and B. McMahon; clerk, G. R. Salisbury. BOARD OF EDUCATION ·A. f. Tefft, president; Jas. J. Cavanaugh, J. E. McEckron, A. B. Jaquith and Dr. H. C. Monroe.
 T. Funson, treasurer; C. W. Law, collector. THE NEIGHBORHOOD _________________________________ Bacon Hill. ·Mrs. 0'Landers, who had been sick at the home of friends in Washington county, was able to return, Saturday. ·We have heard several complaints about dry wells and cisterns. ·Michael Riordan is suffering from an attack of rheumatism. ·W. S. Deyoe has commenced lumbering on a lot, recently purchased from George W. Hartwell. ·John Mulqueen has sold three choice Jersey cows to Samuel Beaman, of Ballston Spa. ·Reed Cramer has been having an attack of neuralgia. ____________________ Middle Falls. ·Mrs. H. Tefft and sister, Maud Salisbury, are spending a few days at Arlington. ·A donation will be given at the church, Wednesday evening, for the benefit of Rev. A. G. Cochrane, who has
 so kindly filled the pulpit here, and kept the church open. Let there be a good turn out and show that we
 appreciate his labors. ·W. P. Reynolds is confined to the house by illness. ·The Good Templars held extra meetings, Saturday night and Sunday afternoon, to make arrangements for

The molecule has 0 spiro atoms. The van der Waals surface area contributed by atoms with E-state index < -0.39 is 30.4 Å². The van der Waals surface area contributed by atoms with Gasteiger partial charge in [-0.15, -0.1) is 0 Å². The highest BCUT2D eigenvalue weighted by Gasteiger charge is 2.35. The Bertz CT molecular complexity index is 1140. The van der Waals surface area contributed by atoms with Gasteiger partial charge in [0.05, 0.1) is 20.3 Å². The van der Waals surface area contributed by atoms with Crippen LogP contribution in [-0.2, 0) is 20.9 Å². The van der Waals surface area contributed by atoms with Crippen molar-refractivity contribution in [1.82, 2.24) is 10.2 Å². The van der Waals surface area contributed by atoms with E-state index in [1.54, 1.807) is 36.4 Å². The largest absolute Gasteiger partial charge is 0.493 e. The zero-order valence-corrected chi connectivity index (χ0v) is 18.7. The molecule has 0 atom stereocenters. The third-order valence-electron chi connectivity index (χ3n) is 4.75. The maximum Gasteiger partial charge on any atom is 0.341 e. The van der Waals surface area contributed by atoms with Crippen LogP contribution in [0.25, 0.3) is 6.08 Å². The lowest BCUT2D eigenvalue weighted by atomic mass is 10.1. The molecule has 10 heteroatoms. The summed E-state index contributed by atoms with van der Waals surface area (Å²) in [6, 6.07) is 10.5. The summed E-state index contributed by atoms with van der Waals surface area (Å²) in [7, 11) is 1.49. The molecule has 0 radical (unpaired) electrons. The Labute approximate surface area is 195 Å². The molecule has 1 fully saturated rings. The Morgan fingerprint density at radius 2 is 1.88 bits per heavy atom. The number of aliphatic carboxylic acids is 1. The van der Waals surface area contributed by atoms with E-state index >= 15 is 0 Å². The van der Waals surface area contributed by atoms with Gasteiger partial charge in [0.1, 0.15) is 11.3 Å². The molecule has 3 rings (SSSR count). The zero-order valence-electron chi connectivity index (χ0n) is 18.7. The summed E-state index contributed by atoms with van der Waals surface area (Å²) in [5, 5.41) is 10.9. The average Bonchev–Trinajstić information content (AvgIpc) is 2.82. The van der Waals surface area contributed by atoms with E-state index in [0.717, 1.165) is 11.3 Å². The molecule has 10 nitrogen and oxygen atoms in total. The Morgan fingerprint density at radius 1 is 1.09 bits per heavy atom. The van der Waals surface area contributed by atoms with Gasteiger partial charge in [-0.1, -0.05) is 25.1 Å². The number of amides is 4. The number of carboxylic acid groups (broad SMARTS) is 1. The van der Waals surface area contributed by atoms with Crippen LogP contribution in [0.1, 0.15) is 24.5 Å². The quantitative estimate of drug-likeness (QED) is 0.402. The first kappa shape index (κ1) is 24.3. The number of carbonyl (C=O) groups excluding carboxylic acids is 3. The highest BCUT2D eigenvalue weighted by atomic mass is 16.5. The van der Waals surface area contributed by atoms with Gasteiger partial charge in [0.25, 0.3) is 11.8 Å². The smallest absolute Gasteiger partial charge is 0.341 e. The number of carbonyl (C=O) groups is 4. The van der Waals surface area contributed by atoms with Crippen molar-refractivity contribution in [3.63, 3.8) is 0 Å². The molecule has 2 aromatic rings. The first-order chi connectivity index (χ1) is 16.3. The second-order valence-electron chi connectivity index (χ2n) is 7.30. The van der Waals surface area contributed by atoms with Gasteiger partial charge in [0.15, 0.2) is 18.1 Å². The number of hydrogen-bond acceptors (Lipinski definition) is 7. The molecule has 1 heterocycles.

attending the funeral of their brother, George Hemstreet. The lodge rooms have been draped in mourning. ·The funeral of George Hemstreet was held Tuesday afternoon. The sympathy of the community is extended to
 the bereaved family. __________________________ Schuyler. ·Good sleighing from this place to Saratoga. ·The reading circle at Mrs. Lockrow's was a success under the management of the committee, Mrs. J. D. Wright,
 and Miss C. E. Peck. ·Mrs. R. H. Haight is entertaining company from New York city. ·Matthew Henderson, while getting ice out of the lake, had the misfortune to fall in, but by the aid of
 George Abel, he was rescued. Cold time for a bath. ·The reading circle for February meets with Miss Jennie Esmond. ·A sad accident occurred in McCurren wood lot near Cedar Bluff, Monday morning. A young man named Brockton
 was instantly killed while felling timber. The tree fell against another, breaking a limb which struck the
 man on the forehead, crushing his skull. He was a son-in-law to Mr. McCurren and was married, last